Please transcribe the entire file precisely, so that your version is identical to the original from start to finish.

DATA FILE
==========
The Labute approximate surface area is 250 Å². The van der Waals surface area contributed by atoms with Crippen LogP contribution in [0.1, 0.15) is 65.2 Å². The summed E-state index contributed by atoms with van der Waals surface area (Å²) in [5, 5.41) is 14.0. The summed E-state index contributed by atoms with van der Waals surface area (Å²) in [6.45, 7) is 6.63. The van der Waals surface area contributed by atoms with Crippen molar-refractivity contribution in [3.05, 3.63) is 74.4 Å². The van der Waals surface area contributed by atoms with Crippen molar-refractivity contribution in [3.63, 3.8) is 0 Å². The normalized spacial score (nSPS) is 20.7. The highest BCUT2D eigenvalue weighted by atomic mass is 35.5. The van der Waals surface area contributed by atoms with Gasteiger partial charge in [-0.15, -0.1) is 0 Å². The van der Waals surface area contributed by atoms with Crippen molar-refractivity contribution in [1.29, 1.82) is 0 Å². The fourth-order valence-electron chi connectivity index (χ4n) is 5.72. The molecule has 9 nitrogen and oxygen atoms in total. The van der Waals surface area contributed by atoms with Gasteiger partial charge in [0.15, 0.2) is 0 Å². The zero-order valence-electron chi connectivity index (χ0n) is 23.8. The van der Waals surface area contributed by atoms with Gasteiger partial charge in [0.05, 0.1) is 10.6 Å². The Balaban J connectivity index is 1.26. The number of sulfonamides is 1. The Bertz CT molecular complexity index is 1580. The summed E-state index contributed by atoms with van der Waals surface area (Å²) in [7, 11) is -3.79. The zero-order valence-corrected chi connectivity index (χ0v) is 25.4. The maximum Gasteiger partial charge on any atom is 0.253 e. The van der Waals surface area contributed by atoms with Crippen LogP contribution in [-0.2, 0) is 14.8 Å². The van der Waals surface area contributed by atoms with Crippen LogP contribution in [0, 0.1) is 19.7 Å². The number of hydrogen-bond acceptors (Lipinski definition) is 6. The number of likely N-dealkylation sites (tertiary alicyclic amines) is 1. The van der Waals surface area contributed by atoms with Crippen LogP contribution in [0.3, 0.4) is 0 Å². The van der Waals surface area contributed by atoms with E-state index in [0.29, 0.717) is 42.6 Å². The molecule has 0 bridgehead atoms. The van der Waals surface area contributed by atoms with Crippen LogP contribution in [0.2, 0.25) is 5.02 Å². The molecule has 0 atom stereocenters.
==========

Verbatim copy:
The Labute approximate surface area is 250 Å². The van der Waals surface area contributed by atoms with Crippen LogP contribution in [0.1, 0.15) is 65.2 Å². The summed E-state index contributed by atoms with van der Waals surface area (Å²) in [5, 5.41) is 14.0. The summed E-state index contributed by atoms with van der Waals surface area (Å²) in [6.45, 7) is 6.63. The van der Waals surface area contributed by atoms with Crippen molar-refractivity contribution in [3.05, 3.63) is 74.4 Å². The van der Waals surface area contributed by atoms with Crippen molar-refractivity contribution in [3.63, 3.8) is 0 Å². The normalized spacial score (nSPS) is 20.7. The highest BCUT2D eigenvalue weighted by atomic mass is 35.5. The van der Waals surface area contributed by atoms with Gasteiger partial charge in [-0.15, -0.1) is 0 Å². The van der Waals surface area contributed by atoms with Crippen molar-refractivity contribution in [1.29, 1.82) is 0 Å². The fourth-order valence-electron chi connectivity index (χ4n) is 5.72. The molecule has 9 nitrogen and oxygen atoms in total. The van der Waals surface area contributed by atoms with Gasteiger partial charge in [0.15, 0.2) is 0 Å². The zero-order valence-electron chi connectivity index (χ0n) is 23.8. The van der Waals surface area contributed by atoms with Gasteiger partial charge in [0.05, 0.1) is 10.6 Å². The Balaban J connectivity index is 1.26. The number of sulfonamides is 1. The Bertz CT molecular complexity index is 1580. The summed E-state index contributed by atoms with van der Waals surface area (Å²) in [7, 11) is -3.79. The zero-order valence-corrected chi connectivity index (χ0v) is 25.4. The maximum Gasteiger partial charge on any atom is 0.253 e. The van der Waals surface area contributed by atoms with Crippen LogP contribution in [-0.2, 0) is 14.8 Å². The van der Waals surface area contributed by atoms with Crippen LogP contribution in [0, 0.1) is 19.7 Å². The number of hydrogen-bond acceptors (Lipinski definition) is 6. The number of likely N-dealkylation sites (tertiary alicyclic amines) is 1. The van der Waals surface area contributed by atoms with Crippen LogP contribution in [0.3, 0.4) is 0 Å². The van der Waals surface area contributed by atoms with E-state index in [0.29, 0.717) is 42.6 Å². The molecule has 0 bridgehead atoms. The van der Waals surface area contributed by atoms with Crippen LogP contribution in [0.2, 0.25) is 5.02 Å². The molecule has 0 atom stereocenters.